Carissa and I traveled to Montreal a couple of weeks ago. We were totally blown away by what a wonderful city it is, so gorgeous and French. Like Paris, except with really friendly people (JUST KIDDING PARIS - jeez, you can be so touchy).
We found an amazing bistro called L'Express (ok, we didn't "find" it exactly - our friend Carenn Jackson, chenin blanc queen, told us to go there). L'Express serves stunningly good and exactingly traditional French fare and has the wine list of my dreams. The city was flooded with people wearing their light summer clothing that spends most of the year stored in a trunk, awaiting the end of a long, frigid winter. Surrounded by the joyful energy of those who couldn't wait to leave the house every day, it was easy to forget that the weather isn't 70 degrees all summer everywhere you go.
That fantasy world evaporated more or less immediately when we stepped off the plane at Bergstrom. Dang. Central Texas summer has arrived, y'all. It is fried-egg-on-the-sidewalk hot out there.
But even though the sun is...more
A couple of Thursdays ago, I awoke early to a thudding sound just outside my window - which was odd, because I generally sleep on the second floor. I cracked one eye enough to see dim grey light - the kind that comes just before sunrise. Some part of me remembered it was my 56th birthday, but for a moment, further details were foggy.
Then I remembered. I was in Santa Fe - attending a writers' workshop led by my longtime writing mentor Natalie Goldberg and my dear friend, recent James Beard award winner for food writing, Bill Addison. That thudding sound? Well - that was snow sliding wet and heavy off the roof onto the veranda where it plopped in a pile and slowly melted in the 35 degree morning air. No wonder I couldn't quite place my surroundings.
The theme for the workshop was food writing. It was conducted in the manner of all of Natalie's workshops, which are grounded in her long practice of Zen Buddhism, and utilize meditation as a way to quiet the mind, allowing space for a deepened experience of writing practice.
Our group of...more
Some summers, in the dead heat of July, my dad and I would load up the station wagon and drive seven long hours to East Texas. As the trip would drag on, I'd pull the fold-out map from its place behind the visor and check off towns as they went by - Huntsville, Jasper - markers to measure our progress. Despite the 70mph speed limit, the ride seemed endless. Bored, I would clamor over the seat and into the back to forage the styrofoam ice chest for snacks, before climbing back over to sit (unbelted) in the passenger seat, where I'd try not to fidget.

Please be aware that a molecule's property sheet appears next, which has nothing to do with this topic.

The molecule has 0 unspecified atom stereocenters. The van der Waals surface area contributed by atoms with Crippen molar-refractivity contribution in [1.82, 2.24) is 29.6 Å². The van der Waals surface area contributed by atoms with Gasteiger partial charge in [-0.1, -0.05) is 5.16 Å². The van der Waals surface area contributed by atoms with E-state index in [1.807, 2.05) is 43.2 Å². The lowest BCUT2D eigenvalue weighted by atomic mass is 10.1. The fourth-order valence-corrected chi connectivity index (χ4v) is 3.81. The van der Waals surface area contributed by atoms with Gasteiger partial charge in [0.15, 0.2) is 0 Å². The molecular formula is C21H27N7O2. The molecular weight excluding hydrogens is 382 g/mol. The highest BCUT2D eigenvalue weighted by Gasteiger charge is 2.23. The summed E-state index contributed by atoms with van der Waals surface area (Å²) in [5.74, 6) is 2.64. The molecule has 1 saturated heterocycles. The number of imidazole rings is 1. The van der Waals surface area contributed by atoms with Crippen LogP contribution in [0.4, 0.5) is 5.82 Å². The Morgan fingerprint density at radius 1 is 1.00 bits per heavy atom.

Late in the day we would arrive on the shores of Toledo Bend, the enormous reservoir that delineates the southern half of the Texas/Louisiana border. We would pitch our canvas army surplus tent, fold out cots, and unroll cotton sleeping bags. Dad would sit out under the towering pines with my godfather (better known to me as "Uncle Juggy") who had driven up from Beaumont. On folding lawn chairs, with their legs stretched out in front of them, they would drink cans of Schlitz or Falstaff and reminisce...more
Wednesday mornings, you can usually find me huddled with Whitney at Table 20 (the 2-top closest to the parking lot door) going over our promotional efforts, including what I might write for the week's email. This week, Whitney had a pretty good suggestion - chronicling the journey of a single croissant all the way through the production process. In truth, I have been pleased with their quality lately, so the idea stuck.
This set me thinking about the old days, when I first learned to make croissants from scratch back in late 1981 or early 1982. I have vague memories of sidling up to the butcher block counter and slicing up whole sticks of butter; of mom showing me how to lay the sliced butter flat on a piece of hand mixed dough, then how to fold it in on top of itself, roll it back out and repeat the motion three to four times.
We used these very small French rolling pins (solid pieces of wood that tapered a bit at the ends) and worked with very small batches of dough that only made about a dozen croissants each. Once the dough was...more
Like I mentioned in my last email, our restaurant usually has a relatively quiet SXSW experience as we're situated away from the festival's primary tourist corridors. The bakery, on the other hand, catches a full-on dose of SXSW insanity, sending out pastries, breads, muffins, buns, you name it, not only to our regular wholesale accounts, but to caterers and out of town operations to feed the industry and convention hoards that flood downtown this time each year.
As such, it seems like an ideal moment to pull back the curtain and introduce one of the folks who is largely unseen at TFB but whose critical work keeps our wheels on, so to speak: Dennis Day, referred to around the shop as Fleet Commander of Texas French Bread.
Dennis has been known to wear driving gloves, crocodile leather boots, and vintage Star Wars tees. His superhero-like stealth allows him to dart around the bakery between the hours of midnight and nine am, organizing and packing bread products. In the very early hours of the morning, with recognizable style and sharp wits...more